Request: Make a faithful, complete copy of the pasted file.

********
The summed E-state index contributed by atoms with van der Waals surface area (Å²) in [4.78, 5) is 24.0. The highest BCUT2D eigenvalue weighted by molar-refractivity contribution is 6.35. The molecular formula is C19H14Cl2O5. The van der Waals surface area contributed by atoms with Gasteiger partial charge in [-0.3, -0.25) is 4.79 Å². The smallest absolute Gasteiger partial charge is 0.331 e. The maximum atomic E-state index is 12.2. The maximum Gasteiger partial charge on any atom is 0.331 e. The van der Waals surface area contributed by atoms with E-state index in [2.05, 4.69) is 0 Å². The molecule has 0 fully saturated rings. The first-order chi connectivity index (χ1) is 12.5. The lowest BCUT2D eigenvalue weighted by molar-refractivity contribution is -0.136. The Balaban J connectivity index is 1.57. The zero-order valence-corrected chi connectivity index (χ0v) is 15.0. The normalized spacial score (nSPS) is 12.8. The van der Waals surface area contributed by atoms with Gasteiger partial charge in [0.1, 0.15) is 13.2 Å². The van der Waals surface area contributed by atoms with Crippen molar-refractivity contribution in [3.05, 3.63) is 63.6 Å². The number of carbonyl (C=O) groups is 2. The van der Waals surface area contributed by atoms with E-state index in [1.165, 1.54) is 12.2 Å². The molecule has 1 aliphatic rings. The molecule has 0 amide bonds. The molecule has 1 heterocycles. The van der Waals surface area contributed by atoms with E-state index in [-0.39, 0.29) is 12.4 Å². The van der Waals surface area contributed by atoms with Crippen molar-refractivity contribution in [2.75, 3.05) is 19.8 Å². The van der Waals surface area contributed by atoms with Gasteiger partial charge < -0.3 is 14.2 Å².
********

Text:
The summed E-state index contributed by atoms with van der Waals surface area (Å²) in [4.78, 5) is 24.0. The highest BCUT2D eigenvalue weighted by molar-refractivity contribution is 6.35. The molecular formula is C19H14Cl2O5. The van der Waals surface area contributed by atoms with Gasteiger partial charge in [-0.3, -0.25) is 4.79 Å². The smallest absolute Gasteiger partial charge is 0.331 e. The maximum atomic E-state index is 12.2. The maximum Gasteiger partial charge on any atom is 0.331 e. The van der Waals surface area contributed by atoms with E-state index in [2.05, 4.69) is 0 Å². The molecule has 0 fully saturated rings. The first-order chi connectivity index (χ1) is 12.5. The lowest BCUT2D eigenvalue weighted by molar-refractivity contribution is -0.136. The Balaban J connectivity index is 1.57. The zero-order valence-corrected chi connectivity index (χ0v) is 15.0. The normalized spacial score (nSPS) is 12.8. The van der Waals surface area contributed by atoms with Gasteiger partial charge in [0.1, 0.15) is 13.2 Å². The van der Waals surface area contributed by atoms with Crippen molar-refractivity contribution in [3.05, 3.63) is 63.6 Å². The number of carbonyl (C=O) groups is 2. The van der Waals surface area contributed by atoms with E-state index in [1.165, 1.54) is 12.2 Å². The molecule has 1 aliphatic rings. The molecule has 0 amide bonds. The molecule has 1 heterocycles. The van der Waals surface area contributed by atoms with E-state index in [-0.39, 0.29) is 12.4 Å². The van der Waals surface area contributed by atoms with Crippen molar-refractivity contribution in [2.75, 3.05) is 19.8 Å². The van der Waals surface area contributed by atoms with Gasteiger partial charge < -0.3 is 14.2 Å².